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Mammography is used to help doctors monitor breast health and detect breast cancer early. In fact, a mammogram can identify cancer as soon as two years before you can feel a lump.
What is a Mammogram?
Mammography uses low-energy X-rays and computer sequencing to image the breast tissue.
Breast cancer affects 1 in 8 women in the United States. Annual screening mammograms greatly increase your chances for detecting this disease at earlier, more treatable stages. Zoom Women's Imaging provides screening and diagnostic mammogram services, delivering results you and your doctor can feel confident about.
The American College of Obstetricians and Gynecologists recommends that women ages 40 years and older receive a screening mammogram annually, although some women may need screenings earlier. Women with a family history of breast or ovarian cancer should talk with a doctor about when to start screenings and how frequently to get them. All health insurance plans cover an annual screening mammogram for ages 40+ and many may cover the cost of a screening mammogram before 40 if you have a family history of breast cancer.
Receiving an early diagnosis allows your doctors to initiate a treatment plan in the most effective manner possible before the cancer has a chance to spread. Cure rates approach 100% for breast cancer still confined to the breast ducts, according to the American Cancer Society.
You can be confident in our team, which includes our seasoned mammographer on-site:
Stephanie DeClerck (RT,R,M,ARRT) works directly with the best fellowship-trained, breast imaging radiologists in Oklahoma.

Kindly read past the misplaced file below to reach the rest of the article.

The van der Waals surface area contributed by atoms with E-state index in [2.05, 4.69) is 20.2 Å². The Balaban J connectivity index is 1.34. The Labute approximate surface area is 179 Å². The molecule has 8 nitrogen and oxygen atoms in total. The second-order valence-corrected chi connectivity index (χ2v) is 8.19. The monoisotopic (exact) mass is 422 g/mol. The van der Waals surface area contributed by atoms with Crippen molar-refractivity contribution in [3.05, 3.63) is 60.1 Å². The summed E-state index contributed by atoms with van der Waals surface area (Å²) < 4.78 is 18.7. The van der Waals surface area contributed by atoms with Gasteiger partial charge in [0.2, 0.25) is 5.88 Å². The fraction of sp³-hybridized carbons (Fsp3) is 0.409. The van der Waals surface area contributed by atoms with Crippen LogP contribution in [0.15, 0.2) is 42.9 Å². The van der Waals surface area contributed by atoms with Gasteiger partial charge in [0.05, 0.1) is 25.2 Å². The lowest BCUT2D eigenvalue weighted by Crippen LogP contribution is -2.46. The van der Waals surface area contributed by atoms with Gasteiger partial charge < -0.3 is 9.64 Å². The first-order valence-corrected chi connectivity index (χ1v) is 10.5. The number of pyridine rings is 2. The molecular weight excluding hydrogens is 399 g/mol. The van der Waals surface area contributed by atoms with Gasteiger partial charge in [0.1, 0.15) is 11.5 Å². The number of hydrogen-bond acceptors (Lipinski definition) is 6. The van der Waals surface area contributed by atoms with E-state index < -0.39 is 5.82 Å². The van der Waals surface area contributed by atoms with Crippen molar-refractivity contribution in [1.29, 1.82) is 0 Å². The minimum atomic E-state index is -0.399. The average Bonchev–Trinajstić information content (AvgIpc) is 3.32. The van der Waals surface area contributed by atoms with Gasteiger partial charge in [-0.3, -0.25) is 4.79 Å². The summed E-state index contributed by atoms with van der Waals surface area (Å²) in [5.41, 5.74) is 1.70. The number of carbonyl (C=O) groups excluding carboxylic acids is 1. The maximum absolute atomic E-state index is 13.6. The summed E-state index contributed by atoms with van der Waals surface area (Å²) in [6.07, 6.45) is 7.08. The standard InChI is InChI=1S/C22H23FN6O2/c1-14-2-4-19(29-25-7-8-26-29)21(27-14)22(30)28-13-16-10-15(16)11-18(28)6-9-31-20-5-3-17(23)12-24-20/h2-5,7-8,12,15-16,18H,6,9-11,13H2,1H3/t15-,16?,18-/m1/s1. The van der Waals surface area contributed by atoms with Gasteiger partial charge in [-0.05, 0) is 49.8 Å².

Stephanie is a breast cancer survivor herself, for over 22 years. She pursued her registered status as a Mammography Technologist after her diagnosis. She wants all women to know the importance of annual breast cancer screenings.
1 in 8 women will develop invasive breast cancer during their lifetime. 8 out of 9 diagnosed women have no family history of breast cancer.
Stephanie's father was stationed at Vance Air Force Base when she moved to Enid at age 3 and attended Enid Public Schools. Her early career was not in the medical imaging field. At the age of 41, on just her second mammogram, she found herself needing additional imaging and a breast biopsy. She was ultimately diagnosed with breast cancer.
The imaging team, physicians, and nurses were all exceptional and answered all of her questions, but none of them had ever been through breast cancer themselves. Her primary care physician suggested she go into mammography and become that person who's had that phone call and been down that road. She also wanted to be able to share her personal knowledge and experience from the biopsy stage, through surgery, recovery and survivorship.
As a breast cancer survivor, Stephanie knows the importance of annual breast cancer screenings. She understands that a mammogram isn’t the most comfortable 10 minutes of your day, but it is a very important 10 minutes because each image the technologist takes is helping you remain proactively in charge of your own health.
She said, "The screening mammogram is really easy. It's awkward yes, but there's nothing really that uncomfortable about it. There's nothing that comes at anyone that's sharp or pointed, no needles, nothing like that involved in this type of a screening. It's merely an x-ray and there is a bit of compression involved. It lasts a total of about 7 to 10 minutes depending on the number of pictures we have to take. And you're not in compression that entire time. The amount of time in compression overall is maybe 3 to 5 minutes."
Breast cancer is the most common cancer, with 300,590 new cases expected in the United States in 2023. Mammography detects most cancer in women without symptoms. When caught early, breast cancer success rate increases by nearly 100%! A baseline screening mammogram is advised for women between ages 35-40 that have no symptoms, tenderness or lumps. If you are experiencing any problem or concern with either breast you should contact your physician about getting a diagnostic mammogram. Younger individuals with a first degree relative diagnosed with breast cancer should start earlier. Individuals over 40 are due for an annual screening.